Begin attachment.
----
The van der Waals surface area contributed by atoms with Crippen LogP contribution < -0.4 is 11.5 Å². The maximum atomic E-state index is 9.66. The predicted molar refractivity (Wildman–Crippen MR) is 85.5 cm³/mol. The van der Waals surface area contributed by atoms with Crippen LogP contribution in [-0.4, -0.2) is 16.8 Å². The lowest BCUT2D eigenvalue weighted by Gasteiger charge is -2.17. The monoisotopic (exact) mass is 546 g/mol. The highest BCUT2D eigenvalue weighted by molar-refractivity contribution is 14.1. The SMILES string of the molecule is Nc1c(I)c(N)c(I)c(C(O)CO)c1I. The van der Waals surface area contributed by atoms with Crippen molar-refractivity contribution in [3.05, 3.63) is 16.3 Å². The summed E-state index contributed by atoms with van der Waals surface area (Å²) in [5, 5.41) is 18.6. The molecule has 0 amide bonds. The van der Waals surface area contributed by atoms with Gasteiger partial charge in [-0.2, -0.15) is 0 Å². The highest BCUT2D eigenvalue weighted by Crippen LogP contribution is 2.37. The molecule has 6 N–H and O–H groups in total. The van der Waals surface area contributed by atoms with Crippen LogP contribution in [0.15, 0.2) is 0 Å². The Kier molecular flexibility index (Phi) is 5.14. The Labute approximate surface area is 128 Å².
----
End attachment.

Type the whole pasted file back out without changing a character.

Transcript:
The van der Waals surface area contributed by atoms with Crippen LogP contribution < -0.4 is 11.5 Å². The maximum atomic E-state index is 9.66. The predicted molar refractivity (Wildman–Crippen MR) is 85.5 cm³/mol. The van der Waals surface area contributed by atoms with Crippen LogP contribution in [-0.4, -0.2) is 16.8 Å². The lowest BCUT2D eigenvalue weighted by Gasteiger charge is -2.17. The monoisotopic (exact) mass is 546 g/mol. The highest BCUT2D eigenvalue weighted by molar-refractivity contribution is 14.1. The SMILES string of the molecule is Nc1c(I)c(N)c(I)c(C(O)CO)c1I. The van der Waals surface area contributed by atoms with Crippen molar-refractivity contribution in [3.05, 3.63) is 16.3 Å². The summed E-state index contributed by atoms with van der Waals surface area (Å²) in [5, 5.41) is 18.6. The molecule has 0 amide bonds. The van der Waals surface area contributed by atoms with Gasteiger partial charge in [-0.2, -0.15) is 0 Å². The highest BCUT2D eigenvalue weighted by Crippen LogP contribution is 2.37. The molecule has 6 N–H and O–H groups in total. The van der Waals surface area contributed by atoms with Crippen LogP contribution in [0.15, 0.2) is 0 Å². The Kier molecular flexibility index (Phi) is 5.14. The Labute approximate surface area is 128 Å².